209 Women is an upcoming exhibition at the Open Eye Gallery, launching at the end of February. This exhibition marks one hundred years since the first British women gained the right to vote in 1918.
This piece was written by Alisha Snozwell, currently on placement at Open Eye Gallery. Thanks to Alisha and Open Eye for sharing it with us
Throughout the last century the role and rights of women have advanced significantly; the twentieth century saw more achievements for women’s rights in the UK than, perhaps, previous centuries combined. These advancements were not just political but social too, such as women’s workplace and reproductive rights. These achievements were milestones in the ongoing move towards gender equality in the UK.
2018 marked a hundred years since the Representation of the People Act was passed in 1918, the first of a number of political achievements for women. This act allowed British women to vote in UK Parliamentary Elections for the first time, although only certain women were granted the right to vote. Yet, despite the initial inequalities, the years of suffrage campaigning finally led to the right to vote for millions of women. In 1918 the Parliament Qualification of Women Act was also passed, allowing women to be elected into UK Parliament, making 2018 the centenary of one of the most significant milestones in UK political history, for women anyway. Yet, over a hundred years later British politics remains overwhelmingly patriarchal, with women making up only 32% of MPs. 209 Women aims to acknowledge how far we’ve come but also to illustrate just how much further we need to go.
With continued suffrage campaigning after 1918, women finally achieved universal voting rights with men in the UK by the 1928 Equal Franchise Act. The Life Peerages Act was passed in 1958 allowing women to sit in the House of Lords for the first time. This inclusion of women kickstarted the the breakdown of this traditional patriarchal system. By 1979 the first female Prime Minister, Margaret Thatcher, was elected. This illustrates the progression of women’s rights: at the beginning of 1918 women couldn’t even vote, yet in just over sixty years a woman is elected to represent the country.
As well as political achievements, women have also achieved social rights. In 1961 the contraceptive pill was made available to all on the NHS, sparking the sexual revolution of the 1960s. The pill has been called the ‘greatest scientific invention of the twentieth century’ by some due to the freedom it awarded millions of women. Similarly, the 1967 Abortion Act granted women the right to an abortion under certain conditions. This enabled women more autonomy over their own lives, not to mention their own bodies. Both allowed for choice and increased sexual equality with men. Women could now be freed from inescapable motherhood. This parliamentary act gained serious opposition, ‘the bill came under attack almost immediately, and this has continued to the present day with fifty attempts to restrict it’. Both the contraceptive pill and the Abortion Act received opposition, mainly from faith groups.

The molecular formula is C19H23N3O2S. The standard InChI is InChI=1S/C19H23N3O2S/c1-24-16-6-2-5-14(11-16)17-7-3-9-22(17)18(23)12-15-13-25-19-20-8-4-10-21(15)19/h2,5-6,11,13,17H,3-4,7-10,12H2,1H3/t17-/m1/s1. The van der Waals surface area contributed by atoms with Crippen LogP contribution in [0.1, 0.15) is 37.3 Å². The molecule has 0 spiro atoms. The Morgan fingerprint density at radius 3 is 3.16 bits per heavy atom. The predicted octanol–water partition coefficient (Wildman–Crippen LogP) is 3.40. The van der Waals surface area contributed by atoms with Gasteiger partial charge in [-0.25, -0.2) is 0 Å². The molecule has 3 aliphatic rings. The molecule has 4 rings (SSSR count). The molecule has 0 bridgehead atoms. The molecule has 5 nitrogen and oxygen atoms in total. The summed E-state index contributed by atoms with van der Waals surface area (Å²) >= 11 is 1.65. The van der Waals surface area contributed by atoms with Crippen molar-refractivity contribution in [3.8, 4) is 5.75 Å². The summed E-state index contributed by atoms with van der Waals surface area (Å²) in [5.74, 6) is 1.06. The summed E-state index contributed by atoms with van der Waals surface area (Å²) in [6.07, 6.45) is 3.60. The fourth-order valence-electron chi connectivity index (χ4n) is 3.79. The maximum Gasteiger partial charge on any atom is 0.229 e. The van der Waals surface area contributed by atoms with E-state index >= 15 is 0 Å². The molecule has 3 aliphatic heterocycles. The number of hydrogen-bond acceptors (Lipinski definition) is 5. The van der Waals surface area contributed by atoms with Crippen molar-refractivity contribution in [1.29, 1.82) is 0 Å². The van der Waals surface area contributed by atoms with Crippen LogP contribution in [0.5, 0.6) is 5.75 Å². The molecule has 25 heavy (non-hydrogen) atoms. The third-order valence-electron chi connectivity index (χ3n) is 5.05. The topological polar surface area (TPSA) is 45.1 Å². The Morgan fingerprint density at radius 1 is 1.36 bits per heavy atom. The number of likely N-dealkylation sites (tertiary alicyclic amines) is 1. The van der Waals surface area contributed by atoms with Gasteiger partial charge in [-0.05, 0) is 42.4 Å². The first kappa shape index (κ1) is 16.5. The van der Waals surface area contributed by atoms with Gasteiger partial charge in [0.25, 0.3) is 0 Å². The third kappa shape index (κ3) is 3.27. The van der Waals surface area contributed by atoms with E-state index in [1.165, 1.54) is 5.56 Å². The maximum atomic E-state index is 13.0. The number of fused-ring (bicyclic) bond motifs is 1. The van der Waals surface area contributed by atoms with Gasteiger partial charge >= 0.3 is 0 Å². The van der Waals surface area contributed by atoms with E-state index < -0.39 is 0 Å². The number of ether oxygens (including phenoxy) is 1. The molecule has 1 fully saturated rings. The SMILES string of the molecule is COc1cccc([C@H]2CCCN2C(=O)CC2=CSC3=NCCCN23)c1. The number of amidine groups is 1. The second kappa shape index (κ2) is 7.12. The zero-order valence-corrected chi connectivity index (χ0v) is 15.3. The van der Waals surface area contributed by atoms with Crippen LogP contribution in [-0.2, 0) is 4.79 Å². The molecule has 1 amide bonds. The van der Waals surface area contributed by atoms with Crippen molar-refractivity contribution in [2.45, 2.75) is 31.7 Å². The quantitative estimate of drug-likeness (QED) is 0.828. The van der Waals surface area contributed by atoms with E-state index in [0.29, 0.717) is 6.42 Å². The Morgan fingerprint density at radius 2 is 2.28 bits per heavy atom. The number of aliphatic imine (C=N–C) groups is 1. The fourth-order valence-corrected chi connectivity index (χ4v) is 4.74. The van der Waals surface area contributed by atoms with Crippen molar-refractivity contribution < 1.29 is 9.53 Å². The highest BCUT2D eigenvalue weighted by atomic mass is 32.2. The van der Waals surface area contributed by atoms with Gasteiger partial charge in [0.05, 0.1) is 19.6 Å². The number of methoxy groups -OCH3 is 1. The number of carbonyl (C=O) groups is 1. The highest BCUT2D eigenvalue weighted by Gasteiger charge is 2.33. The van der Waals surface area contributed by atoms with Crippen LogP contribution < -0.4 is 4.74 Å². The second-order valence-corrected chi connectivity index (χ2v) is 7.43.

As well as reproductive rights, women also fought to secure gender equality in the workplace. In 1968 the Ford Dagenham sewing machinists’ strike over the lack of ‘sex equality’ led to the 1970 Equal Pay Act. The fight for equal pay often divided opinions as ‘not every trade union representative was initially supportive of what now seems obvious, that women and men should be paid the same rate for doing the same job.’ Yet in 2018 the gender pay gap in the UK was 17.9%, this again proves how far the UK has to go to achieve gender parity.
By the 21st century the inclusion of women in UK politics reached a record breaking level: there are currently 209 elected female MPs out of a total 650. Although this is a cause for celebration I can’t help noting that this is still only a fraction. UK politics is still dominated by men, we need more women in the political picture.
By Alisha Snozwell, University of Liverpool
Image: Yvette Cooper, MP for Normanton, Pontefract and Castleford, by Hannah Starkey